Despite the fact that you may already be brushing twice daily as recommended by Dr. James Lassiter of Lassiter Family Dentistry of Kingsland, GA and other dentists, you may not be doing enough to ward off tooth decay and gum disease. Although brushing your teeth is an important part of maintaining your oral hygiene, flossing is just as important. Plaque is a sticky but clear and colorless substance that forms when saliva and food particles combine in our mouths and attaches to teeth.
Brushing only removes the plaque and bacteria that are easiest to reach. These bacteria feed on the plaque and food particles in your mouth. This is why brushing and flossing after meals is recommended. Their digestive acids also begin to erode the enamel of your teeth as they devour the plaque.
Why Is Flossing So Important?
This is where flossing can make all the difference as it removes the plaque that your toothbrush can’t easily reach in places like between your teeth. However, it is very important that you are flossing properly. There’s an old saying that goes “an ounce of prevention is worth a pound of cure” and flossing is that prevention where tooth decay is concerned. Flossing regularly can help you avoid painful, time-consuming and potentially expensive dental treatment that can become necessary when tooth decay goes untreated.
How to Floss Correctly
1. Wrap around your middle fingers a length of floss about eighteen inches long. Use your thumbs and forefingers to move the floss. You should wind more around one finger than the other so you can wind the already used floss toward the finger with less floss wrapped around it and access a fresh length.
2. Push the floss between two teeth and use a gentle “sawing” (back and forth) motion all the way from the top of the teeth down to their base where they erupt from your gums.
3. Wrap the floss around the side of one tooth in a “U” shape then gently slide up and down your tooth. Repeat this several times, making sure to go slightly underneath the gum-line, then repeat on the other side of the tooth. Do this for each tooth.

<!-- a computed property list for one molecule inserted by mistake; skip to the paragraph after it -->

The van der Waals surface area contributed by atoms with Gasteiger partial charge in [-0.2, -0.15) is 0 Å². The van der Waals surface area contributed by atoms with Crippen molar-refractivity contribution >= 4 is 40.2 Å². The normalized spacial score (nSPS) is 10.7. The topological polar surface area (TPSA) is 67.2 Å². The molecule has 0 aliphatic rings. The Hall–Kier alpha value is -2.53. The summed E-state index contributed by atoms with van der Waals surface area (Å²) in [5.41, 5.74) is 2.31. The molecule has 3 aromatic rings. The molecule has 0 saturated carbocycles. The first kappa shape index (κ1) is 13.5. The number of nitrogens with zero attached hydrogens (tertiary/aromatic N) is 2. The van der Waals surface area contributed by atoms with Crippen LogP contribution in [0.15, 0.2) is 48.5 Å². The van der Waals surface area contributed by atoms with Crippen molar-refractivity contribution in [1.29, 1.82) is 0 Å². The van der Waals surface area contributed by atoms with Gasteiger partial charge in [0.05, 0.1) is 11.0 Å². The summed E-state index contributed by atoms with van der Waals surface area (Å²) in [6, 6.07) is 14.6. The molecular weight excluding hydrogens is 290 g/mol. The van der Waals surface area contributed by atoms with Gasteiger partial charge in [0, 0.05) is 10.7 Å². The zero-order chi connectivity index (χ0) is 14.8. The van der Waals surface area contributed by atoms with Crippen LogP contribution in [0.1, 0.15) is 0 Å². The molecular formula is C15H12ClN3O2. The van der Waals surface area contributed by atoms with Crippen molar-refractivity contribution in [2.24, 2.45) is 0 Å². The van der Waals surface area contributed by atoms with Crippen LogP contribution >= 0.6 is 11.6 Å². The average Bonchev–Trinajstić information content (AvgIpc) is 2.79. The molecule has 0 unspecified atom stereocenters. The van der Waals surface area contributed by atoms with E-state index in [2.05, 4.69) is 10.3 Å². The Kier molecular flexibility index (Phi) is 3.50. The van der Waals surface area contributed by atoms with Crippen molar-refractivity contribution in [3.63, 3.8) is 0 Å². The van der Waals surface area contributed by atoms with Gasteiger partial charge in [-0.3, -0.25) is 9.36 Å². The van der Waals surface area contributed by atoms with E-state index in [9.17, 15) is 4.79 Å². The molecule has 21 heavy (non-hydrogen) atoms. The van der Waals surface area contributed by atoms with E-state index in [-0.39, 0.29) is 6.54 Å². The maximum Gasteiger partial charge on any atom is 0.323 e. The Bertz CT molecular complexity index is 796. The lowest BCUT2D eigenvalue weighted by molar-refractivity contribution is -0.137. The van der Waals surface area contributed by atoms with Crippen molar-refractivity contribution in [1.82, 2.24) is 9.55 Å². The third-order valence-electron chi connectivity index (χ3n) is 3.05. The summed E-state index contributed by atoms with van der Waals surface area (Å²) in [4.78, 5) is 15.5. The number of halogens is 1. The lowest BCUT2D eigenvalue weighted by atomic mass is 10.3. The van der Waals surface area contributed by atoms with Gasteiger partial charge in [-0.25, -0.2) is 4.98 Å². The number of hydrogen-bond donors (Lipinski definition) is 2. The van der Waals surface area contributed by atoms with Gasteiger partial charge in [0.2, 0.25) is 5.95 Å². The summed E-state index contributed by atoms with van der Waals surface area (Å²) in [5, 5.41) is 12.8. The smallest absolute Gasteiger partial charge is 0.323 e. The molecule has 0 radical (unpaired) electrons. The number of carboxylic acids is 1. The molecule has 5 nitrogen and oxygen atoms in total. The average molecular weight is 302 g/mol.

4. Again be sure to wind up the floss around your finger so you’re using a clean length of floss for each space between your teeth that you floss. Bacteria that has been removed on floss can linger and make you sick if reintroduced later
5. Don’t worry too much if you see that your gums are bleeding as you floss. A little bleeding is perfectly normal if you don’t floss regularly. This bleeding is due to inflammation caused by the bacteria dwelling there. If you floss daily as recommended by your dentist, you should see an improvement in the health of gums in one to two weeks.
Floss Picks Are Less Effective Than You Think
Some patients prefer to use floss picks that are now widely available at most retail stores. These “Y” shaped pieces of plastic with floss strung between the “arms” of the “Y” are intended to be an easier alternative to flossing as instructed above. However, dentists prefer using a length of “free” floss and your hands since the picks don’t allow you to wrap them around a tooth in a “U” shape to clean them around the base. However, it’s still better than not flossing at all.
Schedule An Appointment With Your Dentist
If you have any additional questions about brushing, flossing or your oral health in general, call (912) 576-4011 or schedule an appointment online with Dr. Lassiter at Lassiter Family Dentistry in Kingsland, GA today.